IMPORTANT UPDATE…MAR. 25, 2014..ISSUED 5:15 P.M. EDT:
Analysis of Global Models and Satellite loop imagery indicate the powerful offshore storm in the works may shift track slightly to the WEST, thereby bringing stronger winds and higher seas along the coastal areas mentioned in this morning’s forecast. Seas are now forecast to run closer to 8 ft – 11 ft at the coast, 13 ft – 16 ft near Cape Cod Bay, and possibly 18 ft – 21 ft at the entrance to the Gulf of Maine.
Sustained winds along the coast have been increased in modeling to be around 35 mph-40 mph and minimal Hurricane Force Winds at or near 68W – 67W. Please take this time to read the forecast synopsis once more and PLEASE utilize the graphics provided.
Good day everyone!
Full plate today, meteorologically speaking:
Analysis this morning of the Global Models, NAM Regional Model, and NWW3 / STORMSURF Models indicates really no major changes, or let up in the strength of the upcoming offshore system. The modeling has been consistent run to run, over the past 72 hours, that this system will in fact “bomb” as it begins to get north of latitude 41.0N. Based on careful analysis of surface and upper level features, as well as water vapor imagery this morning, this system should begin as an area of developing low pressure either East of the Florida East Coast, or near the FL/GA border latitude. The system will continue to deepen as steering takes it on pretty much a NE track until once at the latitude of near Cape Cod. As this system passes that latitude, it will begin to phase with a 500 mb trof, where upon phasing, the storm is forecast to “bomb” and could attain sub 960 mb pressures as it hits the Eastern portions of Nova Scotia. Currently, the best estimate I can give you, until satellite reveals where this beings to develop, the center of this system should remain between 250 – 300 nm offshore. ANY shift closer to the West will bring stronger effects to the New England area.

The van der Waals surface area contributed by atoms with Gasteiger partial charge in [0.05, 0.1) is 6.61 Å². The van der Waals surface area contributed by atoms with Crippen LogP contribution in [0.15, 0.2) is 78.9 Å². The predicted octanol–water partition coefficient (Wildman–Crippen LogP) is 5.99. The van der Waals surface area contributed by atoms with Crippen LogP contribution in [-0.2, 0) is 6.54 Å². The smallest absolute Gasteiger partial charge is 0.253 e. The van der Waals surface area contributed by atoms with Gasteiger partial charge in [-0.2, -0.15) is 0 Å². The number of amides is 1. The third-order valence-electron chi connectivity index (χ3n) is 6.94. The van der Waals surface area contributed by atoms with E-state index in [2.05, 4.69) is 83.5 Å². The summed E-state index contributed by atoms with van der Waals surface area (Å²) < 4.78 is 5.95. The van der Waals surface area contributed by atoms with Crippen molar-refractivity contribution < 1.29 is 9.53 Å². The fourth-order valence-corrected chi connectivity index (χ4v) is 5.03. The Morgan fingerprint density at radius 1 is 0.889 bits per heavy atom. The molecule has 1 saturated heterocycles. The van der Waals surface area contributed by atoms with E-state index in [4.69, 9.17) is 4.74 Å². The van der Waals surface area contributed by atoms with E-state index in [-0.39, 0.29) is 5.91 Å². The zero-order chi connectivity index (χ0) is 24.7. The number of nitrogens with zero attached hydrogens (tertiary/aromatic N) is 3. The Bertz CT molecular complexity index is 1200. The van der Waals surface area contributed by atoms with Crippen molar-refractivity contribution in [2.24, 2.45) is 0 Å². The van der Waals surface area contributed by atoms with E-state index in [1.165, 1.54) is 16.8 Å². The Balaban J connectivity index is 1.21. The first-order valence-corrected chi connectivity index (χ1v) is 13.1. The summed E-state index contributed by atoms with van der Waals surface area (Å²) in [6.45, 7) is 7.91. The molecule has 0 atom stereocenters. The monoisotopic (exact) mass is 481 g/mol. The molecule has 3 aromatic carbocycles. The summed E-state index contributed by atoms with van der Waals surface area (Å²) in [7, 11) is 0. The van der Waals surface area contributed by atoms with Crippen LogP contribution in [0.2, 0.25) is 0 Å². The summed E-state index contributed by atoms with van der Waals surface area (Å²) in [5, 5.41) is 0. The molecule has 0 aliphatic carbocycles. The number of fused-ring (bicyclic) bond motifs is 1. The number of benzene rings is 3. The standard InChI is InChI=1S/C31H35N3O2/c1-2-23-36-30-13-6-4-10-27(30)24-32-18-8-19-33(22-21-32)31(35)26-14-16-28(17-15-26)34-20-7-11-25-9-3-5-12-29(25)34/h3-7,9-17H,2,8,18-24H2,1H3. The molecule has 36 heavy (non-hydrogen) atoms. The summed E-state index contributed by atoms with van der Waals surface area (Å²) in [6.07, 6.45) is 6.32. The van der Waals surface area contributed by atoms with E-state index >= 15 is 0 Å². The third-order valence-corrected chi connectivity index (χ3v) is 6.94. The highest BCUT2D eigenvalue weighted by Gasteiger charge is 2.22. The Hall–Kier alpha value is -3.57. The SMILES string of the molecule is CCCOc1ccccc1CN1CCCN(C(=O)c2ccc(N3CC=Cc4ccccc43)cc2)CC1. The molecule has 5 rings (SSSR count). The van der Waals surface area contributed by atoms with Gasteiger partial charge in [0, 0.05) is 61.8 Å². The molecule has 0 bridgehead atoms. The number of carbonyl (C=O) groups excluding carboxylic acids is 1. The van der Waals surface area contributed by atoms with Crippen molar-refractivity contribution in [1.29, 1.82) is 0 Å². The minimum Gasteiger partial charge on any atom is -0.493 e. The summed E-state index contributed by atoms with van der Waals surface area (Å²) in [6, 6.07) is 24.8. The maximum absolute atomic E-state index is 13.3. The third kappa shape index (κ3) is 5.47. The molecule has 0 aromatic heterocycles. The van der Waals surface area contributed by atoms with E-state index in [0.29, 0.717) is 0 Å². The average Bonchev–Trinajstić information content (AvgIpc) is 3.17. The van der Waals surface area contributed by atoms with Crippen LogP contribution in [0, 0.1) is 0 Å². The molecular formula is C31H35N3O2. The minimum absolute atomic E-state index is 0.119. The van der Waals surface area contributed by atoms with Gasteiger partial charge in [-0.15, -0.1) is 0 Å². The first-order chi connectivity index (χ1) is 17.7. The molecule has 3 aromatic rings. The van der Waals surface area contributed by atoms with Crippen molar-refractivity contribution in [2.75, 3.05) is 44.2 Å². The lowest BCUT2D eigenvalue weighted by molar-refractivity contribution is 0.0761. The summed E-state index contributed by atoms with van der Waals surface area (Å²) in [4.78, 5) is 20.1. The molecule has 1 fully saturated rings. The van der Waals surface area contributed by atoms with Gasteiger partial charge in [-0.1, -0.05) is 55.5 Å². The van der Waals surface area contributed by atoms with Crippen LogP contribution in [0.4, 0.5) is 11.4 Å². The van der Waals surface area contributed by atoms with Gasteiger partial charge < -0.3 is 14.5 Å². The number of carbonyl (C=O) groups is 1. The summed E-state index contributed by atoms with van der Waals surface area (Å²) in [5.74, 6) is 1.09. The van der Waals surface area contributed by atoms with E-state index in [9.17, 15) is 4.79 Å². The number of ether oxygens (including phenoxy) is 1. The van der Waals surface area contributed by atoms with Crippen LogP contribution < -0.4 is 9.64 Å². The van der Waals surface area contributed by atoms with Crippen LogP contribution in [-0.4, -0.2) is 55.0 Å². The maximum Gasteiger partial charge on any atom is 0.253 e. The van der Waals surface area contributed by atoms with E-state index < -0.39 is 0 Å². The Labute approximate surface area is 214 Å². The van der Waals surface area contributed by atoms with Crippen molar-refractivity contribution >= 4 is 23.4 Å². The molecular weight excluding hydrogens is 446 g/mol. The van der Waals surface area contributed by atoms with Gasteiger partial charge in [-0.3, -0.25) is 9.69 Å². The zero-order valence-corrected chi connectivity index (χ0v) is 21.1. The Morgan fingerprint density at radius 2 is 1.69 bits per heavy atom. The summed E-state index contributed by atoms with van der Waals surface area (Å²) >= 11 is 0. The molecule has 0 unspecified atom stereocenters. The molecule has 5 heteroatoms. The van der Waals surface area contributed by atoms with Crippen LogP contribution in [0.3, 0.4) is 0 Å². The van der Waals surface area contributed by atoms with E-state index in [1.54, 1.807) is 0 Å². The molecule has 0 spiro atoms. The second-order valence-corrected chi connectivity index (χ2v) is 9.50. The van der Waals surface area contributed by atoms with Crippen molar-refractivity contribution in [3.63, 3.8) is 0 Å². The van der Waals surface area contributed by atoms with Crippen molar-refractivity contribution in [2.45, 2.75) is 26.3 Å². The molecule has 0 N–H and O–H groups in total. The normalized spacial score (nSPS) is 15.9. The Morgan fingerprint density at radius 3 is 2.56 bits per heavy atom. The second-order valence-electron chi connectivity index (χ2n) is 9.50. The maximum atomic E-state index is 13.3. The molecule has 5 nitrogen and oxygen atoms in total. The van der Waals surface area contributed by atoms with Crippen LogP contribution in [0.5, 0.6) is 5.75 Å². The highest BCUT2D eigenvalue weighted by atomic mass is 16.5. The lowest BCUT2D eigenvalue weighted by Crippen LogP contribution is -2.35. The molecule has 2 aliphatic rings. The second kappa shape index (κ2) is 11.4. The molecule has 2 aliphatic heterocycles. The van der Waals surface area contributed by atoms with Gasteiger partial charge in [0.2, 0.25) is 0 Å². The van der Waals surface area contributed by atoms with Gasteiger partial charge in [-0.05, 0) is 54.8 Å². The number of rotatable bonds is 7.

Based on the latest information, especially noting the isobar spacing on the Western portion of the storm, I have NO REASON at this time, to doubt the forecast wind velocities and wave heights as projected by the STORMSURF modeling. Residents along the coastal areas from Maine to Cape Cod should prepare for sustained wind velocities close to Tropical Storm force, right now forecast to range near 35 – 38 mph out of the N – NNW. Given the onshore flow of these winds, they WILL drive seas into NORTH FACING BEACHES AND SHORELINE. These winds, combined with wave heights, will most likely produce coastal flooding and beach erosion at the time of high tide on Wednesday.
NOAA TIDE FORECASTS (CLICK ON THE AREA OF INTEREST)
Sea heights near the immediate coastal areas may be on the order of 6 ft – 10 ft, with seas over the Gulf of Maine ranging around 14 ft – 19 ft. Further toward the SE from 66.5W to 63.0W, seas may range from 30 ft – 34 ft. THIS HAS THE POTENTIAL TO BE A DANGEROUS SITUATION OFFSHORE.
This Forecast Center recommends boaters and commercial fisherman seek safe harbor IMMEDIATELY, prior to the onset of deteriorating conditions.
Residents along the coastal areas from Maine to Cape Cod Bay, should remain away from the beaches and out of the water, due to dangerous RIP CURRENTS which are almost absolutely to occur.
Please monitor NOAA Weather Radio, and ALL NWS Local Statements and Warnings regarding this system. Graphics on this site are linked…PLEASE CLICK on them for any information you deem necessary.
The Storm Prediction Center (SPC) Norman, OK. has issued a SLIGHT risk of Severe Thunderstorms THURSDAY AFTERNOON AND EVENING ACROSS PARTS OF THE LOWER CENTRAL PLAINS INTO MIDDLE MISSISSIPPI VALLEY AND OZARK PLATEAU…
Have a blessed day!
T. F. “STORM” WALSH III
GMCS, USCG (ret)
METEOROLOGIST / HURRICANE SPECIALIST / SEVERE WEATHER SPECIALIST
MEMBER WEST CENTRAL FLORIDA AMS
OFFICIAL SKYWARN SPOTTER (ADVANCED)